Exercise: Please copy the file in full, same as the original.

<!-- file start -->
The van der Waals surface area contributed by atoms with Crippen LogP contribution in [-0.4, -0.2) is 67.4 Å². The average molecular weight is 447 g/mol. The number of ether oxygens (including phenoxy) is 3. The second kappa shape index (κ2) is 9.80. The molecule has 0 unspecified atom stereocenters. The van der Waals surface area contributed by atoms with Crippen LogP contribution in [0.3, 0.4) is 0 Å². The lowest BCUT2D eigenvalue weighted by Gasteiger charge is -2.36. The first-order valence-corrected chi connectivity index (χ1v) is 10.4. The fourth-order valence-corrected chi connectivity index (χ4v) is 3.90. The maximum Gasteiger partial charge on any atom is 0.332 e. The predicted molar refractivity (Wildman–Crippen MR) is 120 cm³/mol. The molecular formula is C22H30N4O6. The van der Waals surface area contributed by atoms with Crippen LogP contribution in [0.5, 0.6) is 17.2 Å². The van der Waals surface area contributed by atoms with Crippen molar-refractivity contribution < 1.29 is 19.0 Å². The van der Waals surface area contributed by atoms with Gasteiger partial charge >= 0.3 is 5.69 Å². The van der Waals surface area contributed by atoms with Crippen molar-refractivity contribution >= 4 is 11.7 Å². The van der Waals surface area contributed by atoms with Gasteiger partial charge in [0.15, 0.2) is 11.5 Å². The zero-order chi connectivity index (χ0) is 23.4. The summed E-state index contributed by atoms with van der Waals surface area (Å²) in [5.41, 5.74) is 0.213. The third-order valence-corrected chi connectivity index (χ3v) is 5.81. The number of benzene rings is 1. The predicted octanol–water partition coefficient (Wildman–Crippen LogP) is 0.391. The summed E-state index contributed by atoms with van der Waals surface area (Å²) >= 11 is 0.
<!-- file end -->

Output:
The van der Waals surface area contributed by atoms with Crippen LogP contribution in [-0.4, -0.2) is 67.4 Å². The average molecular weight is 447 g/mol. The number of ether oxygens (including phenoxy) is 3. The second kappa shape index (κ2) is 9.80. The molecule has 0 unspecified atom stereocenters. The van der Waals surface area contributed by atoms with Crippen LogP contribution in [0.3, 0.4) is 0 Å². The lowest BCUT2D eigenvalue weighted by Gasteiger charge is -2.36. The first-order valence-corrected chi connectivity index (χ1v) is 10.4. The fourth-order valence-corrected chi connectivity index (χ4v) is 3.90. The maximum Gasteiger partial charge on any atom is 0.332 e. The predicted molar refractivity (Wildman–Crippen MR) is 120 cm³/mol. The molecular formula is C22H30N4O6. The van der Waals surface area contributed by atoms with Crippen LogP contribution in [0.5, 0.6) is 17.2 Å². The van der Waals surface area contributed by atoms with Crippen molar-refractivity contribution < 1.29 is 19.0 Å². The van der Waals surface area contributed by atoms with Gasteiger partial charge >= 0.3 is 5.69 Å². The van der Waals surface area contributed by atoms with Crippen molar-refractivity contribution >= 4 is 11.7 Å². The van der Waals surface area contributed by atoms with Gasteiger partial charge in [0.15, 0.2) is 11.5 Å². The zero-order chi connectivity index (χ0) is 23.4. The summed E-state index contributed by atoms with van der Waals surface area (Å²) in [5.41, 5.74) is 0.213. The third-order valence-corrected chi connectivity index (χ3v) is 5.81. The number of benzene rings is 1. The predicted octanol–water partition coefficient (Wildman–Crippen LogP) is 0.391. The summed E-state index contributed by atoms with van der Waals surface area (Å²) >= 11 is 0.